As of now, the American public has access to a national treasure: 'Alvin and the Chipmunks: Chipwrecked.' The rambunctious rodents are at it again in another madcap musical adventure; this time Alvin, Simon and Theodore and their Chipette counterparts Brittany, Jeanette and Eleanor, go on a cruise ship vacation with the always-irritable Dave Seville. But Alvin's hijinks result in all six of the cute and the cuddly chipmunks getting stranded on a deserted tropical island. They'll have to learn to work together to get back home ... and bust out some new songs along the way.

    You may read that plot description and think it's mindless fluff designed to entertain only the smallest children, but you'd be scoffing at the selling point for a billion dollar juggernaut. Just how financially lucrative has the 'Chipmunks' franchise been since it began in 2007? Moviefone has put together a handy graph to show you!

    (Since the singing chipmunks were once lonely little orphans who were rescued by their talent manager, Moviefone decided to compare the Chipmunks' movie dollars with some real charities devoted to animal welfare and art achievement. And in honor of the island setting of 'Chipwrecked,' we threw in an actual island for reference.)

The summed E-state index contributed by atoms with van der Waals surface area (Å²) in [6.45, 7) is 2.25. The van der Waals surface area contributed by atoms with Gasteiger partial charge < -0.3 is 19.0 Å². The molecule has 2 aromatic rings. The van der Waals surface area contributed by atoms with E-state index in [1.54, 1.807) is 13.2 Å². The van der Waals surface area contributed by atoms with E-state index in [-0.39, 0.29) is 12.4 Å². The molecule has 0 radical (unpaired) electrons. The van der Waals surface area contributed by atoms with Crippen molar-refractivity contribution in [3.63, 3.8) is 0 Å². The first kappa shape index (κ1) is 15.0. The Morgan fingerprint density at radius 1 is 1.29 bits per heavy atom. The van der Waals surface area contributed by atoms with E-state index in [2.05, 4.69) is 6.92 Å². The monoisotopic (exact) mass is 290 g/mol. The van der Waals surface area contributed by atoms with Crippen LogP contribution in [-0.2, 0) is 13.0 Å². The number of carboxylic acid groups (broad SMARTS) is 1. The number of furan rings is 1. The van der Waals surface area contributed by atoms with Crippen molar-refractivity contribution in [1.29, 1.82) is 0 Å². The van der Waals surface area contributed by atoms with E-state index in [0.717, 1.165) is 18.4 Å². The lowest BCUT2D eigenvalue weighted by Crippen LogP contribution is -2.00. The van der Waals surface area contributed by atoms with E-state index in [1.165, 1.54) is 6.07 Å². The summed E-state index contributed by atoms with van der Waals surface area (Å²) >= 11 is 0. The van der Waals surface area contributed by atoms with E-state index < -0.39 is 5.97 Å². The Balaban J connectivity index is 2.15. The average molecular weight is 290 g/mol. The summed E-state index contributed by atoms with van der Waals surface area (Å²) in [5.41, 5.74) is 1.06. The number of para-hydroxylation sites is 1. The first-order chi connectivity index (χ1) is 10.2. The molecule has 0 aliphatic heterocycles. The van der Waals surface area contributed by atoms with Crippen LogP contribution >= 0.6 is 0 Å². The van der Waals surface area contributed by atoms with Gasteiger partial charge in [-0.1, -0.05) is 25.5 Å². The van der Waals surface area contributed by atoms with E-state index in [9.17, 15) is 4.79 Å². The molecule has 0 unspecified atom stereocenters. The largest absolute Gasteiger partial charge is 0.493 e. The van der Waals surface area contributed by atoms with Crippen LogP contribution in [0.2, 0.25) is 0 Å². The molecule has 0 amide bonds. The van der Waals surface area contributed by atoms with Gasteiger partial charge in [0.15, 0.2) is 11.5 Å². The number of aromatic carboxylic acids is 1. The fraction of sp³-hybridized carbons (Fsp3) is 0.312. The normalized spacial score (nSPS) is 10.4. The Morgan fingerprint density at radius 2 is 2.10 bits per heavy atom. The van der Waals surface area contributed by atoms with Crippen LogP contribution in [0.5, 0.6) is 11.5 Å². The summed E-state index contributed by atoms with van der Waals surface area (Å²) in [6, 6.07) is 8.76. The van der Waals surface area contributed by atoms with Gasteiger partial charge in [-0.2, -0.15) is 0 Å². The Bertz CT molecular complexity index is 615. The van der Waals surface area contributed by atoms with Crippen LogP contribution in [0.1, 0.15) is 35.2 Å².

[Click on image to enlarge]

    The first 'Alvin' movie cost $60 million to make; the second one cost $75 million. Each movie then went on to make hundreds of millions of dollars in ticket sales. So if you're one of those weirdos that hates the 'Chipmunk' movies, you can now understand how much of an outcast you are; why would so many people willingly hand over their money to the 'Chipmunks' movies if they were a bad thing?

    Watch the trailer for 'Alvin and the Chipmunks: Chipwrecked'

    [Photo: 20th Century Fox]

    (Special thanks to Chris Spurlock for graph design.)

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  21. New Releases: 'Sherlock Holmes: A Game of Shadows,' 'Alvin and the Chipmunks: Chipwrecked,' 'Carnage,' 'Corman's World'

    Get ready, folks. This weekend, the great Sherlock Holmes takes on one of his greatest challenges ever: three tiny chipmunks. Both 'Sherlock Holmes: A Game of Shadows' and 'Alvin and the Chipmunks: Chipwrecked' open nationwide on Friday, though if intellectual Englishmen or small squirrels aren't up your alley, there's always 'New Year's Eve' (joking -- kind of) and a bevy of limited releases. To help you swift through this week's newest films, check out Moviefone's Weekend Movie Preview ahead.


    'Sherlock Holmes: A Game of Shadows'